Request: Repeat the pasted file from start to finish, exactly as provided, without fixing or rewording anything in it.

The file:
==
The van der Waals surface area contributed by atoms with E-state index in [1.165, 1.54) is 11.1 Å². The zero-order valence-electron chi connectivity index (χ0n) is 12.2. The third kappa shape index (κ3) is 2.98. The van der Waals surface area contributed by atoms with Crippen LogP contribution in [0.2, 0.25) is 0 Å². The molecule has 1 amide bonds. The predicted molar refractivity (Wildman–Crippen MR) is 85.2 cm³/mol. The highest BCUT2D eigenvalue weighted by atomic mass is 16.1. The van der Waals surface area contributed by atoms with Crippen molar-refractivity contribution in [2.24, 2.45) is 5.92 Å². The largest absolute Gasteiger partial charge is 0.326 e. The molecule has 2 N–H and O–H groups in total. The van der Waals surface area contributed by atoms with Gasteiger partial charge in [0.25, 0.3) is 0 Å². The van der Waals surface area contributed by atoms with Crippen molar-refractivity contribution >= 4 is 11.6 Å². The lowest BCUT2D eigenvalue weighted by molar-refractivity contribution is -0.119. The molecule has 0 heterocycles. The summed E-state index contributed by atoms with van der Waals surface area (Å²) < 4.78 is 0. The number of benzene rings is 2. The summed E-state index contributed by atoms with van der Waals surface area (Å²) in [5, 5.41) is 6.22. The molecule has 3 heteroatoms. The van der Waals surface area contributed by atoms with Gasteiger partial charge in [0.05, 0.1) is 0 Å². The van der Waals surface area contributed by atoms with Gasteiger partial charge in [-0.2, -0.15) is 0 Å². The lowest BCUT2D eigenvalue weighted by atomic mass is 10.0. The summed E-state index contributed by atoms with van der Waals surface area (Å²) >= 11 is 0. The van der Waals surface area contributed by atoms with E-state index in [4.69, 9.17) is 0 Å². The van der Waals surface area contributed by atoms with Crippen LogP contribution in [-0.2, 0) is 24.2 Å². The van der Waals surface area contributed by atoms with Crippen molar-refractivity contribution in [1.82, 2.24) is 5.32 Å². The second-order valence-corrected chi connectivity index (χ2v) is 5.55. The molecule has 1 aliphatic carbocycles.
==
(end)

The van der Waals surface area contributed by atoms with E-state index in [1.165, 1.54) is 11.1 Å². The zero-order valence-electron chi connectivity index (χ0n) is 12.2. The third kappa shape index (κ3) is 2.98. The van der Waals surface area contributed by atoms with Crippen LogP contribution in [0.2, 0.25) is 0 Å². The molecule has 1 amide bonds. The predicted molar refractivity (Wildman–Crippen MR) is 85.2 cm³/mol. The highest BCUT2D eigenvalue weighted by atomic mass is 16.1. The van der Waals surface area contributed by atoms with Crippen molar-refractivity contribution in [2.24, 2.45) is 5.92 Å². The largest absolute Gasteiger partial charge is 0.326 e. The molecule has 2 N–H and O–H groups in total. The van der Waals surface area contributed by atoms with Gasteiger partial charge in [0.25, 0.3) is 0 Å². The van der Waals surface area contributed by atoms with Crippen molar-refractivity contribution >= 4 is 11.6 Å². The lowest BCUT2D eigenvalue weighted by molar-refractivity contribution is -0.119. The molecule has 0 heterocycles. The summed E-state index contributed by atoms with van der Waals surface area (Å²) < 4.78 is 0. The number of benzene rings is 2. The summed E-state index contributed by atoms with van der Waals surface area (Å²) in [5, 5.41) is 6.22. The molecule has 3 heteroatoms. The van der Waals surface area contributed by atoms with Gasteiger partial charge in [0.05, 0.1) is 0 Å². The van der Waals surface area contributed by atoms with Gasteiger partial charge in [-0.2, -0.15) is 0 Å². The lowest BCUT2D eigenvalue weighted by atomic mass is 10.0. The summed E-state index contributed by atoms with van der Waals surface area (Å²) >= 11 is 0. The van der Waals surface area contributed by atoms with E-state index in [4.69, 9.17) is 0 Å². The van der Waals surface area contributed by atoms with Crippen LogP contribution in [-0.2, 0) is 24.2 Å². The van der Waals surface area contributed by atoms with Crippen molar-refractivity contribution in [1.82, 2.24) is 5.32 Å². The second-order valence-corrected chi connectivity index (χ2v) is 5.55. The molecule has 1 aliphatic carbocycles.